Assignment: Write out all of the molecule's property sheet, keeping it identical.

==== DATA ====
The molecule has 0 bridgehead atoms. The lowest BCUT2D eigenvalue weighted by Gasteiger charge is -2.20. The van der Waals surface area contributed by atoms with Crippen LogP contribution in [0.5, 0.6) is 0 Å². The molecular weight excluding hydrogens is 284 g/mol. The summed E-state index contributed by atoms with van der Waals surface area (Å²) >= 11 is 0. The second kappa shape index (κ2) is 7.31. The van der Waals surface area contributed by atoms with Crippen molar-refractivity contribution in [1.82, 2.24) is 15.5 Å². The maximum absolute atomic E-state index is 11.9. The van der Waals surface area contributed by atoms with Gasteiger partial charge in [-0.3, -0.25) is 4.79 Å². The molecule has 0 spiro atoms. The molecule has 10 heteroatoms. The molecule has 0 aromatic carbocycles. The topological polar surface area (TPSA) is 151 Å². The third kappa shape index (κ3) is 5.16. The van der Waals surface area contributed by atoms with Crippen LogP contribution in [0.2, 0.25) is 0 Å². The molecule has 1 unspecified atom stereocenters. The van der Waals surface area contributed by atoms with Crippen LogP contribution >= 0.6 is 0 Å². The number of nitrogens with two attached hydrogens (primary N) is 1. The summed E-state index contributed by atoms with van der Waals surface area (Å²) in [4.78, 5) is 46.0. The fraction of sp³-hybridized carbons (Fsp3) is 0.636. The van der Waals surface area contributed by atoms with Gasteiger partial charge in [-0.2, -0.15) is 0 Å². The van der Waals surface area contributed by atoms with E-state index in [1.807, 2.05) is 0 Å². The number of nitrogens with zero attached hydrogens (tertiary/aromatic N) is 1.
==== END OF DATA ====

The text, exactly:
The molecule has 0 bridgehead atoms. The lowest BCUT2D eigenvalue weighted by Gasteiger charge is -2.20. The van der Waals surface area contributed by atoms with Crippen LogP contribution in [0.5, 0.6) is 0 Å². The molecular weight excluding hydrogens is 284 g/mol. The summed E-state index contributed by atoms with van der Waals surface area (Å²) >= 11 is 0. The second kappa shape index (κ2) is 7.31. The van der Waals surface area contributed by atoms with Crippen molar-refractivity contribution in [1.82, 2.24) is 15.5 Å². The maximum absolute atomic E-state index is 11.9. The van der Waals surface area contributed by atoms with Gasteiger partial charge in [-0.3, -0.25) is 4.79 Å². The molecule has 0 spiro atoms. The molecule has 10 heteroatoms. The molecule has 0 aromatic carbocycles. The topological polar surface area (TPSA) is 151 Å². The third kappa shape index (κ3) is 5.16. The van der Waals surface area contributed by atoms with Crippen LogP contribution in [0.2, 0.25) is 0 Å². The molecule has 1 unspecified atom stereocenters. The van der Waals surface area contributed by atoms with Crippen LogP contribution >= 0.6 is 0 Å². The number of nitrogens with two attached hydrogens (primary N) is 1. The summed E-state index contributed by atoms with van der Waals surface area (Å²) in [4.78, 5) is 46.0. The fraction of sp³-hybridized carbons (Fsp3) is 0.636. The van der Waals surface area contributed by atoms with Gasteiger partial charge in [-0.2, -0.15) is 0 Å². The van der Waals surface area contributed by atoms with E-state index in [1.807, 2.05) is 0 Å². The number of nitrogens with zero attached hydrogens (tertiary/aromatic N) is 1.